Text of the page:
Microbiology graduate student Laurel Woods passed her defense

Dominique Limoli and Laurel Woods

Laurel Woods successfully defended her MS thesis, "Mapping Microbial Communities During Cystic Fibrosis Lung infection" on Wednesday, November 9, 2022. Mentor Dominique Limoli, PhD (left) is pictured with Laurel. 


Laurel was born in Little Rock, Arkansas, the youngest daughter of Jane and Jim Woods. Growing up, she loved watching Jeopardy with her dad and filling out newspaper crossword puzzles with her grandma. Both of which helped spark her passion for learning early on. 

Laurel attended the Arkansas School for Mathematics, Sciences, and the Arts. As a public boarding school focused on math and science, it was a unique learning experience that opened the door for her to take challenging STEM classes while fostering a sense of independence.

After high school, Laurel earned a full scholarship to the University of Central Arkansas as a member of the Schedler Honors College. There, she majored in Biology. During her sophomore year, she took her first microbiology course, which challenged her and piqued her interest in the field. Her favorite part of the class was using the microscope to observe different bacterial species. She also began doing research part-time in Dr. Tamara Haselkorn’s lab studying symbiotic partnerships between social amoeba, bacteria, and fungi. On a whim and hoping to have a unique summer experience outside of Arkansas, she applied for the NSF Research Experience for Undergraduates at the University of Iowa.

In the summer of 2019, she participated in the NSF Research Experience for Undergraduates in Dr. Mary Weber’s lab. There, she enjoyed the research opportunities at a large institution and was introduced to the possibility of pursuing graduate education.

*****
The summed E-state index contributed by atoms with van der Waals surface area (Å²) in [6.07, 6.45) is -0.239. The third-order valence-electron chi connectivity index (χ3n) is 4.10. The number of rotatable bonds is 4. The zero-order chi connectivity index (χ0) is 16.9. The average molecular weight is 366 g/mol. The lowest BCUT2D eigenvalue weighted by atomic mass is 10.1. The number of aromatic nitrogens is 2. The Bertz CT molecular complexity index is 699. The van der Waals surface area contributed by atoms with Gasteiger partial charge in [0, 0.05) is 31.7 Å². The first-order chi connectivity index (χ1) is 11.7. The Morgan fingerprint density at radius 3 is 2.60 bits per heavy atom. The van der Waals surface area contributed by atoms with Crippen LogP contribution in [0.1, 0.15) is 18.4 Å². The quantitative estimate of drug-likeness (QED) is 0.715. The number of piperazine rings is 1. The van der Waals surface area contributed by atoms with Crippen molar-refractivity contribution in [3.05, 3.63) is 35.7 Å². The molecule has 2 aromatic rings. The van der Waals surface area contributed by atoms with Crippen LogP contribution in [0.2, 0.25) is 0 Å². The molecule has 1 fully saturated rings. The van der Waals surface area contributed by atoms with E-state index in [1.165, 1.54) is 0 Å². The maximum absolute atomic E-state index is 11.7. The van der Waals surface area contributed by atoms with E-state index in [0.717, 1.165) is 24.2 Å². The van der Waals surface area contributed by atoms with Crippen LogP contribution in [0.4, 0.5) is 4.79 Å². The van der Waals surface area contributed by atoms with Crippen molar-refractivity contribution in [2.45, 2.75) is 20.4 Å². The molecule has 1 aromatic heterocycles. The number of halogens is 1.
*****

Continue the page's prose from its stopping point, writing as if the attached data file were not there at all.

In the spring of 2021, she joined Dr. Nicki Limoli’s lab. She studied interspecies interactions between Pseudomonas aeruginosa and Staphylococcus aureus in the context of chronic respiratory diseases like cystic fibrosis. During her graduate education, she enjoyed many hours spent at the microscope. Outside the lab, Laurel participated in the UIowa Team for the Cystic Fibrosis Foundation’s Great Strides fundraising event from 2021 to 2022.

When not looking into a microscope, she can be found crocheting in a hammock at City Park, enjoying the Iowa City Public Library, listening to the latest mystery podcast, or getting a hamburger at George’s.



The airways of people with cystic fibrosis (CF) are colonized with a diverse array of microorganisms with Pseudomonas aeruginosa and Staphylococcus aureus being two of the most common pathogens. Clinically, people who are co-infected with P. aeruginosa and S. aureus exhibit poorer health outcomes compared to monoinfected individuals. Yet if and how interactions between these two pathogens contribute to this clinical decline is unknown.

In vitro coculture of P. aeruginosa and S. aureus reveal both competitive and cooperative relationships between these two species that is driven by the fine-scale spatial positioning of cells. We hypothesize that differential P. aeruginosa exopolysaccharide production influences the spatial positioning of both P. aeruginosa monospecies and P. aeruginosa/S. aureus multispecies aggregates in the CF airway. Using in situ imaging techniques, we provide microscopy images and measurements to define the three-dimensional spatial relationship between microbial communities during chronic CF infection in ex vivo tissue samples. We also provide evidence for P. aeruginosa-derived extracellular matrix components driving spatial patterning of monospecies P. aeruginosa aggregates in CF sputum.

 Lastly, we used a relevant CF in vitro model system to uncover how P. aeruginosa-derived extracellular matrix components drive the fine-scale spatial positioning of P. aeruginosa/S. aureus aggregates in vitro. The results from this study provide ex vivo data to iteratively guide in vitro investigation of CF pathogen community interactions to promote the development of novel treatment strategies or lead to better-informed treatment strategies for coinfected individuals with CF.

Wednesday, November 9, 2022